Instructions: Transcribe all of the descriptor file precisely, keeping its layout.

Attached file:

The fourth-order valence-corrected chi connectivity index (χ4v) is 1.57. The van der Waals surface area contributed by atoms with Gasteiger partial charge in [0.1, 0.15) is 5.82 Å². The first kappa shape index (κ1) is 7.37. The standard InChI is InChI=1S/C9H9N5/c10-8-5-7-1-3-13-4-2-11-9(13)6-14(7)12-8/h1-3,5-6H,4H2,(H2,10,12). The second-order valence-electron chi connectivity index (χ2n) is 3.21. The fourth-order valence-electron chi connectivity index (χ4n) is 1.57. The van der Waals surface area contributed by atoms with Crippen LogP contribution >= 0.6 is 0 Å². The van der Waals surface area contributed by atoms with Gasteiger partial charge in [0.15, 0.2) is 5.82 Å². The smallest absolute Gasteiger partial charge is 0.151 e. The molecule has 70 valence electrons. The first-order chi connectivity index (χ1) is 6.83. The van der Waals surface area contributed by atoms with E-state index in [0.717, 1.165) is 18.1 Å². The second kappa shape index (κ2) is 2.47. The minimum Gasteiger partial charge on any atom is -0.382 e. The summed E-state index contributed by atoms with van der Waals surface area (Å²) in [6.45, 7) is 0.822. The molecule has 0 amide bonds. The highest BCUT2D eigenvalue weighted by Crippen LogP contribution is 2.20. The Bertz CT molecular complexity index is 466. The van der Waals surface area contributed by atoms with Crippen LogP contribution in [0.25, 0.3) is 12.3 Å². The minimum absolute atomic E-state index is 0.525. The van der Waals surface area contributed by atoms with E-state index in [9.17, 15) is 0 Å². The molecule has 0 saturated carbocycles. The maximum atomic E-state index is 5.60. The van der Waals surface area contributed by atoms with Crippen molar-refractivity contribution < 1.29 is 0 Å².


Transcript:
The fourth-order valence-corrected chi connectivity index (χ4v) is 1.57. The van der Waals surface area contributed by atoms with Gasteiger partial charge in [0.1, 0.15) is 5.82 Å². The first kappa shape index (κ1) is 7.37. The standard InChI is InChI=1S/C9H9N5/c10-8-5-7-1-3-13-4-2-11-9(13)6-14(7)12-8/h1-3,5-6H,4H2,(H2,10,12). The second-order valence-electron chi connectivity index (χ2n) is 3.21. The fourth-order valence-electron chi connectivity index (χ4n) is 1.57. The van der Waals surface area contributed by atoms with Crippen LogP contribution >= 0.6 is 0 Å². The van der Waals surface area contributed by atoms with Gasteiger partial charge in [0.15, 0.2) is 5.82 Å². The smallest absolute Gasteiger partial charge is 0.151 e. The molecule has 70 valence electrons. The first-order chi connectivity index (χ1) is 6.83. The van der Waals surface area contributed by atoms with E-state index in [0.717, 1.165) is 18.1 Å². The second kappa shape index (κ2) is 2.47. The minimum Gasteiger partial charge on any atom is -0.382 e. The summed E-state index contributed by atoms with van der Waals surface area (Å²) in [6.45, 7) is 0.822. The molecule has 0 amide bonds. The highest BCUT2D eigenvalue weighted by Crippen LogP contribution is 2.20. The Bertz CT molecular complexity index is 466. The van der Waals surface area contributed by atoms with Crippen LogP contribution in [0.25, 0.3) is 12.3 Å². The minimum absolute atomic E-state index is 0.525. The van der Waals surface area contributed by atoms with E-state index in [9.17, 15) is 0 Å². The molecule has 0 saturated carbocycles. The maximum atomic E-state index is 5.60. The van der Waals surface area contributed by atoms with Crippen molar-refractivity contribution < 1.29 is 0 Å².